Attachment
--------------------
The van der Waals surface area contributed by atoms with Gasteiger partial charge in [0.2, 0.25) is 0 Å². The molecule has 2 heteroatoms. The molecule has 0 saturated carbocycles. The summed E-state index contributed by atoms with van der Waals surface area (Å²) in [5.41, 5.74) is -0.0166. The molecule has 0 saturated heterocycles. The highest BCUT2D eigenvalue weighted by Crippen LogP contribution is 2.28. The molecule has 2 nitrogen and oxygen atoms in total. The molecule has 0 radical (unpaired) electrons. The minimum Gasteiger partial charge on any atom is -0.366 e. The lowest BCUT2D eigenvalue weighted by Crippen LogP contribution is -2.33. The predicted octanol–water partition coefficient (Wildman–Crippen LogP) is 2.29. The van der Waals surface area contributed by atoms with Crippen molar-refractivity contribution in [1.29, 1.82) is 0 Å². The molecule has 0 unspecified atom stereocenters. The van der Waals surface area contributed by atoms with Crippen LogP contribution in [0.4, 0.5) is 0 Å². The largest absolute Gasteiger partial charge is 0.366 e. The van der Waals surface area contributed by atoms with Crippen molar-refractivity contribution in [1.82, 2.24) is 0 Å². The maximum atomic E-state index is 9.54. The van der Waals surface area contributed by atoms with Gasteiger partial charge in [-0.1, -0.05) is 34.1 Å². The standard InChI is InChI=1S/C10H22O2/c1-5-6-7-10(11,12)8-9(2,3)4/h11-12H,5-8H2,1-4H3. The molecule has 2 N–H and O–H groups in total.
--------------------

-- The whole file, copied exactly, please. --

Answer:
The van der Waals surface area contributed by atoms with Gasteiger partial charge in [0.2, 0.25) is 0 Å². The molecule has 2 heteroatoms. The molecule has 0 saturated carbocycles. The summed E-state index contributed by atoms with van der Waals surface area (Å²) in [5.41, 5.74) is -0.0166. The molecule has 0 saturated heterocycles. The highest BCUT2D eigenvalue weighted by Crippen LogP contribution is 2.28. The molecule has 2 nitrogen and oxygen atoms in total. The molecule has 0 radical (unpaired) electrons. The minimum Gasteiger partial charge on any atom is -0.366 e. The lowest BCUT2D eigenvalue weighted by Crippen LogP contribution is -2.33. The predicted octanol–water partition coefficient (Wildman–Crippen LogP) is 2.29. The van der Waals surface area contributed by atoms with Crippen molar-refractivity contribution in [1.29, 1.82) is 0 Å². The molecule has 0 unspecified atom stereocenters. The van der Waals surface area contributed by atoms with Crippen LogP contribution in [0.4, 0.5) is 0 Å². The largest absolute Gasteiger partial charge is 0.366 e. The van der Waals surface area contributed by atoms with Crippen molar-refractivity contribution in [1.82, 2.24) is 0 Å². The maximum atomic E-state index is 9.54. The van der Waals surface area contributed by atoms with Gasteiger partial charge in [-0.1, -0.05) is 34.1 Å². The standard InChI is InChI=1S/C10H22O2/c1-5-6-7-10(11,12)8-9(2,3)4/h11-12H,5-8H2,1-4H3. The molecule has 2 N–H and O–H groups in total.